LGBT employees are still struggling to be open about their sexual identities at work, according to new findings from Stonewall. In joint research with YouGov, the campaign group polled more than 3,200 UK LGBT workers, and discovered that 35% had hidden their identities at work in the past year to protect themselves from discrimination – a figure Stonewall described as “astonishing”. However, that rose to 42% for black, Asian and minority-ethnic LGBT workers, and 51% for trans staff.

Almost one in five of the respondents had been targets of negative comments or behaviours from colleagues in the past year. And almost a quarter of trans respondents said they did not get promotions they were up for because they were trans – compared to 7% of non-trans lesbian, gay and bi people.

Stonewall chief executive Ruth Hunt said: “Over the past decade, leading employers across all sectors have shown a real commitment to inclusion and have taken positive steps towards LGBT equality. Unfortunately, the findings of our Work Report show there’s still lots to do. The fact that more than a third of LGBT staff have hidden their identity at work for fear of discrimination shows that change is still very much needed.

Hunt added: “Creating a workplace that accepts everyone isn’t just the right thing to do, it makes good business sense. When staff feel comfortable and happy, they will perform much better than if they’re having to hide who they are. We need more organisations and businesses to be active and visible in demonstrating their support for their LGBT employees.”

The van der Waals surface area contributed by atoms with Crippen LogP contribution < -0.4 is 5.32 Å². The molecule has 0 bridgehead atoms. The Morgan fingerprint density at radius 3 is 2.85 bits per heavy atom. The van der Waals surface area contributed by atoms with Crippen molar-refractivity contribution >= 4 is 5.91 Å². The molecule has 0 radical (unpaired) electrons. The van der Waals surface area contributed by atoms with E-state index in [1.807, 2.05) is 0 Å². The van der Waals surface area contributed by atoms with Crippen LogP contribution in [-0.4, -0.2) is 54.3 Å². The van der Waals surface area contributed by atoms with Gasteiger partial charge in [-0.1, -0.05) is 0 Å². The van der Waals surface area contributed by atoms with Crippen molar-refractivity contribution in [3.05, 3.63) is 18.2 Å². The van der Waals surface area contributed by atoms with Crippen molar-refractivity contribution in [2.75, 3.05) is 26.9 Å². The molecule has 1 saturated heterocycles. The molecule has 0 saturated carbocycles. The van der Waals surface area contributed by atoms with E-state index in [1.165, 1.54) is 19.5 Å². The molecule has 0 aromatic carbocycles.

With Hunt’s words in mind, what can leaders do to create the kind of workplace cultures she calls for?

The Institute of Leadership & Management's head of research, policy and standards Kate Cooper says: “The first step towards creating a more inclusive culture is to explain to staff why it’s such a good idea. We at the Institute are always eager to convey how important it is for people to feel that they can bring their whole selves to work, so that is one crucial element here. Another is that organisations will secure an instant advantage if their workforces are as diverse as their customer bases. We know that diversity yields more creative solutions – whether that’s in terms of how firms are run, or how products and services are developed.”

Overall, Cooper explains, we should be aspiring to a more tolerant society – and communicating to employees that tolerance is a more streamlined and dynamic choice. “One of the main problems with prejudice,” she says, “is that it often seems to exist in the abstract. But its various constituent parts have concrete, personal effects. As such, it’s crucial for leaders and managers to stay alert to unwelcoming attitudes towards – or disparaging comments about – LGBT people, and challenge those issues head-on as they emerge, rather than avoiding them. A blanket solution, such as sexual-orientation awareness training for all, will not be enough by itself.”

Also, Cooper notes, “we should ensure that we’re not tempted into complacency by the notion that the picture will automatically improve over time. I have no doubt that it will get better, simply because young people’s attitudes are more tolerant and there’s greater recognition not just of non-binary sexual orientation, but gender fluidity, too. However, it’s not enough to assume that progress will move directly and consistently along an upward curve without our continued hard work and input.”

She adds: “The young LGBT employees of today are going to be staying in the workforce for longer than staff of previous generations. They will be relying upon our commitment to inclusive values – so we can’t just rely on evolution.”

For further thoughts on appreciating diversity, check out these learning resources from the Institute